We’re all used to the ‘mountain bike claw’ at the end of a long day of riding as we pry our semi-paralyzed hands from the grips. The feeling of being beaten up after a day of bike park battery is part and parcel of modern mountain biking, but just how much vibration are we getting through our handlebars? And is that safe for us in the long run?
A recent study from Edinburgh Napier University suggests that mountain bikers are experiencing more intense vibrations than a construction worker who has spent a day on a jackhammer. The study was carried out by Norco Factory Team mechanic, Lewis Kirkwood, as part of his Ph.D. He fitted accelerometers to the bars of two top-ten riders' bikes at a round of the Scottish Enduro Series and the British Championships. These are tracks that have hosted EWS rounds in the past and represent a typical, elite-level enduro race.
The data returned suggested that vibration levels the mountain bikers were experiencing exceeded the safe recommended levels according to ISO standards. ISO is a body that creates standards covering 164 countries with the goal of ensuring products and services are safe, reliable and of good quality. ISO 5349 - 1:2001
, which monitors human exposure to hand-transmitted vibration, caps vibrations at 5.0 ms^-2, but Lewis found mean values of 5.84ms^-2 on the riders he studied, as well as values topping out at 6.61ms^-2.
Before you panic, we don't yet know if those standards are relevant to mountain biking. "Just because these numbers are over the arbitrary value that we label as being bad doesn't mean that the riders can't handle it,"
says Kirkwood. "We’ve still got a long way to go but I think it is important to quantify it."
In the workplace, exposure to vibration has been linked it to musculoskeletal, neuromuscular, vascular and other types of pathologies such as hand-arm vibration syndrome.
We caught up with Lewis to talk about how the study came about, what it might mean for everyday riders, and how we can limit the vibrations we experience when riding.
How did this study first come about?Lewis:
We started out by looking at the physiological demands of enduro racing. We had 9 elite racers for a year, and one of the ways of measuring the demands of racing was using Catapults. Catapults are pretty basic GPS units that can start to look at braking and the distribution of speed on tracks, and they can tell you a lot about where the fast guys make their time.
With those, you can measure whole-body vibration and we saw some quite high values but the equipment didn't meet the specifications to measure at the ISO standard. This led us on to realising that we needed to measure vibration in accordance with international guidelines to fit it in with all the other research out there. At the moment, mountain biking is on its own path with how you measure things so we had to bring it back in line with the standard, it had to fit in somewhere.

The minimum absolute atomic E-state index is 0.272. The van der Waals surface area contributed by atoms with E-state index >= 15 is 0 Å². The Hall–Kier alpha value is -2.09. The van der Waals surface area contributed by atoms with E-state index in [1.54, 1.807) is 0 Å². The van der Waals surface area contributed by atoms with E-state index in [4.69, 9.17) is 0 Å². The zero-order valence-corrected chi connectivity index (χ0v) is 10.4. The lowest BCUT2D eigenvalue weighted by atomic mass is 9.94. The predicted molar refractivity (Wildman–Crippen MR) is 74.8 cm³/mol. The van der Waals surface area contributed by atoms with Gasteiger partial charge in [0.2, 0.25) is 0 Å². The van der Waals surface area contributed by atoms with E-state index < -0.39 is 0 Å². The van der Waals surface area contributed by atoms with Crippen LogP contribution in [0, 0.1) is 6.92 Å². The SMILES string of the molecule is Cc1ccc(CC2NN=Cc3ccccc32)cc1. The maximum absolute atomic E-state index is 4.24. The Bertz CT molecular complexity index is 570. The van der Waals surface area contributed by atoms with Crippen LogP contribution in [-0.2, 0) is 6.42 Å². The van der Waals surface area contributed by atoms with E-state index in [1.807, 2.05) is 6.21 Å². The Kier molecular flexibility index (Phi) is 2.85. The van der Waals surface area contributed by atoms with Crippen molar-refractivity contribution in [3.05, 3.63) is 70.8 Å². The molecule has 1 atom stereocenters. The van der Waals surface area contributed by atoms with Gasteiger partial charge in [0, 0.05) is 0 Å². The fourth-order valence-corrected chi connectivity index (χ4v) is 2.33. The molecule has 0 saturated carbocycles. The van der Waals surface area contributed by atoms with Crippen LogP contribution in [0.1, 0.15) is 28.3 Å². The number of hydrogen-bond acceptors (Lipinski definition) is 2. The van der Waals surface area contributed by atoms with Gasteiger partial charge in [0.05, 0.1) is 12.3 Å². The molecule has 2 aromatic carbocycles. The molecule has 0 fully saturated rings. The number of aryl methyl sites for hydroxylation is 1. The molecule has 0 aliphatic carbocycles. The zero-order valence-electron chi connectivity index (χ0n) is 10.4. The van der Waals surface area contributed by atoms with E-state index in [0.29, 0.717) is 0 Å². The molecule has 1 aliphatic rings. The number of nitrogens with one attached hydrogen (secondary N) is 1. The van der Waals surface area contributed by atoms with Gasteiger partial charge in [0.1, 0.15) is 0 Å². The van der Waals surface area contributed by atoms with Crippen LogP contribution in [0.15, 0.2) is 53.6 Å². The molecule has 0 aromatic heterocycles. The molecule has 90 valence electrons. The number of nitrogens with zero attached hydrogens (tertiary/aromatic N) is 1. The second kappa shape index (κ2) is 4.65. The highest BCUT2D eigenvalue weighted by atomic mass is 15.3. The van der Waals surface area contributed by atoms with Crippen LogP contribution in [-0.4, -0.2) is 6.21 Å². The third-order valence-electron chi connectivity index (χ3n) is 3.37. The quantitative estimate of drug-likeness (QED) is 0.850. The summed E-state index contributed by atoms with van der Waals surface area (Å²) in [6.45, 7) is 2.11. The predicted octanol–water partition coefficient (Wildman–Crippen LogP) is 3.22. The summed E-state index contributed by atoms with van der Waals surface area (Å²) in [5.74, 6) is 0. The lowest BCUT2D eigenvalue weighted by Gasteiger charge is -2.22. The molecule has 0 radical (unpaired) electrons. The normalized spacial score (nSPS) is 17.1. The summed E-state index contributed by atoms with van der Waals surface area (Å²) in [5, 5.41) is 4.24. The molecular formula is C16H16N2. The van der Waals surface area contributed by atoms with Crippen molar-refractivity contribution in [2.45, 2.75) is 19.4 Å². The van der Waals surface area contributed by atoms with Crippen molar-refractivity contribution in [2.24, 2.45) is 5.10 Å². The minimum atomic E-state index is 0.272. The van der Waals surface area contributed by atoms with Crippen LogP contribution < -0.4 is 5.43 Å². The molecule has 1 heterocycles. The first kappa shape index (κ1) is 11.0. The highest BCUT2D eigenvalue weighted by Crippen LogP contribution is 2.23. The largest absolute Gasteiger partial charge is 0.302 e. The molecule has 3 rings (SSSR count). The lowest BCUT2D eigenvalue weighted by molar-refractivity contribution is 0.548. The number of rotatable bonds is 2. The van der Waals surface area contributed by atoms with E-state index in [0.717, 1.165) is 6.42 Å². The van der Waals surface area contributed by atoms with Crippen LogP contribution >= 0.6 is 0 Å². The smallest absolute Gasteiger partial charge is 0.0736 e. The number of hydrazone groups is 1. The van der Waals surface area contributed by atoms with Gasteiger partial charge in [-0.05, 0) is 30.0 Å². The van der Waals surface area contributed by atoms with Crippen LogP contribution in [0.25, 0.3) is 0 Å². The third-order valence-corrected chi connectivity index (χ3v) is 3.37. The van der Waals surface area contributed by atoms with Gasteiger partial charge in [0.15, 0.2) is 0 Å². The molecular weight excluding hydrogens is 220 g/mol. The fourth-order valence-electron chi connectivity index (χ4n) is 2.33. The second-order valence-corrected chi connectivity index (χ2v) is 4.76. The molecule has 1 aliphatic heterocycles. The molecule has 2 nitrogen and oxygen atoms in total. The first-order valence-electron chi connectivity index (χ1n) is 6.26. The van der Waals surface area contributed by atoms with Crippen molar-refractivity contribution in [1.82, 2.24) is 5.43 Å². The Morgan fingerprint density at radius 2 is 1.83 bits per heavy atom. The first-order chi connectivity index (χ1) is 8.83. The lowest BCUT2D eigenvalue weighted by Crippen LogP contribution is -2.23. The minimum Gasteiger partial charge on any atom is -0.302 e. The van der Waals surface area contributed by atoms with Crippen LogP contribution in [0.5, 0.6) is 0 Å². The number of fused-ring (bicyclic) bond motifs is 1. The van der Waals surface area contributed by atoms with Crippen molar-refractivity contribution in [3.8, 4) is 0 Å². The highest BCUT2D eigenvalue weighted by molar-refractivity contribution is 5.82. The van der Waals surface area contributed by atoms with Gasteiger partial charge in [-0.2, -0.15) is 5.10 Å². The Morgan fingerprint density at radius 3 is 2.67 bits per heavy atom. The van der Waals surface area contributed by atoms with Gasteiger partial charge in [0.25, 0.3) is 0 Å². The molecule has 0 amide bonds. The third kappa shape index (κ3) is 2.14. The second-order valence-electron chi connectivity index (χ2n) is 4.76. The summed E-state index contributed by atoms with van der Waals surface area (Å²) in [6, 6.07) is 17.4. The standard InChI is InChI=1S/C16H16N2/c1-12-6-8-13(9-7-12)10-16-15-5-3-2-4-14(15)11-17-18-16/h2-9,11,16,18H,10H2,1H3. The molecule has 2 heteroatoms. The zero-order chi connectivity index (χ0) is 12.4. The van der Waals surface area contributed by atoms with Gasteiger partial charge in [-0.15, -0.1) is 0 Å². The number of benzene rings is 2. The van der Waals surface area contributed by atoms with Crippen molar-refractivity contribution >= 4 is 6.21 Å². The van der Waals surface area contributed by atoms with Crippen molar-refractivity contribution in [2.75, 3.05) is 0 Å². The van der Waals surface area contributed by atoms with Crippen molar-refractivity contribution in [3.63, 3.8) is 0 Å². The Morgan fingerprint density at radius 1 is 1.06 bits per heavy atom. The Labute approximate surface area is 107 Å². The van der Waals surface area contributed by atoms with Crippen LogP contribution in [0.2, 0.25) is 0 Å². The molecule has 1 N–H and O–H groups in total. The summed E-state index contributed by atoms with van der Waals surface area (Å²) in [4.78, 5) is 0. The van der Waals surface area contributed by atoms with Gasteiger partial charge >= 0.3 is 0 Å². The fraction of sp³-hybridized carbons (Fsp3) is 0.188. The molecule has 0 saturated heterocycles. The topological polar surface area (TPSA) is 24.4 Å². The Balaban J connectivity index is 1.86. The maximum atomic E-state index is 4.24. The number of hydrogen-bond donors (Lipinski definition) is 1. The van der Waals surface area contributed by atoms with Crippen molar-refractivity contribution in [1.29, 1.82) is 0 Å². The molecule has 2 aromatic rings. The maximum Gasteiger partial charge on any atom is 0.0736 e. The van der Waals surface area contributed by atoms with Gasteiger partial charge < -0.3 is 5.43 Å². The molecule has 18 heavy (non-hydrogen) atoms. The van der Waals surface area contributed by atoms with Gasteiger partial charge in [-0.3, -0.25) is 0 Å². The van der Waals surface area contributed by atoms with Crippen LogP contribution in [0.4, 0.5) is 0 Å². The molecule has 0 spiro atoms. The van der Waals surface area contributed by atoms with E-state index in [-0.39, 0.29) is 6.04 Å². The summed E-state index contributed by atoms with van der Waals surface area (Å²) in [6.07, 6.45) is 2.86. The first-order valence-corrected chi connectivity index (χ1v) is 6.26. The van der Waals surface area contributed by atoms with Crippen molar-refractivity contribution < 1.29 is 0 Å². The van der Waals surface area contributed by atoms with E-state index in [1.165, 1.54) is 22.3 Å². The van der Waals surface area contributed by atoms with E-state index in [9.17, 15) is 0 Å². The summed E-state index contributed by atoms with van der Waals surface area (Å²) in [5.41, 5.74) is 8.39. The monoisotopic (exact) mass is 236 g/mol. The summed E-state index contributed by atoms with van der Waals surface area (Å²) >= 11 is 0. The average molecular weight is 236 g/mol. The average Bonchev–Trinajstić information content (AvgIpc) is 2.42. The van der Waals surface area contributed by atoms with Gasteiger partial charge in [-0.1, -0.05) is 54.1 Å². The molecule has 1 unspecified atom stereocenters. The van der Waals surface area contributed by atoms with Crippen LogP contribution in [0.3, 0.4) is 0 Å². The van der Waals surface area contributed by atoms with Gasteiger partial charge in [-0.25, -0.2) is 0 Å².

|My professor did a study at Fort William and you can lose around about 30% grip strength in one top to bottom run.|
Where do these standards come from? What industries are experiencing the most vibrations?Lewis:
Construction, people that spend all day on jackhammers, lumberjacks, and joiners. The reason these guidelines are in place is that they're seeing hand arm vibration syndrome, an irreversible pathology. You can get white fingers syndrome, peripheral circulation, and nervous problems and musculoskeletal problems. So, there's a reason those guidelines are in place but we still don't know very much about how they come about and it's different for everyone. Some people can experience more vibration and be fine and some people can experience less vibration and not be ok. It's still early days but you have to put a number on it at some point.
Are there other reasons vibrations are important for mountain bikers?Lewis:
The more vibration you expose yourself to, eventually it's going to limit your grip strength. Vibration stimulates muscle and it makes the muscle tense, which is why you get arm pump because your muscle doesn't relax and it cuts off the blood flow.
My director of studies, Professor Geraint Florida-James, did a study at Fort William and you can lose around about 30% grip strength in one run top to bottom. Eventually, you'll hit a big hole and you can't hold on or you lose your posture. It's all energy; it has to be dissipated somewhere before it gets to your head. The more you can limit it at your hands, the faster you’re going to go but keeping that control and performance is the key part.Lewis:
We also had models for how much training the guys were doing and mountain bikers, going by heart rate, were doing roughly half of what the road riders were but they were still getting the same improvements in physiological parameters. You have to provide the same stimulus to get the same outcome, so we were obviously missing half the measurements. In mountain biking there's a lot more involved in terms of vibration, shocks, riding through holes and all of that stuff. That was something that pointed us towards vibration being a missing training load in mountain biking.
Should elite and everyday mountain bikers be worried about vibrations?Lewis:
Well, we don't want to cause panic with anyone and actually I've only got a hardtail so I don't want the warriors to come and eat me up for being some sort of fear monger, but it's concerning. It's at the point where we don't know what happens if we keep doing this for years and years. We don’t have mountain bikers that have grown really old yet.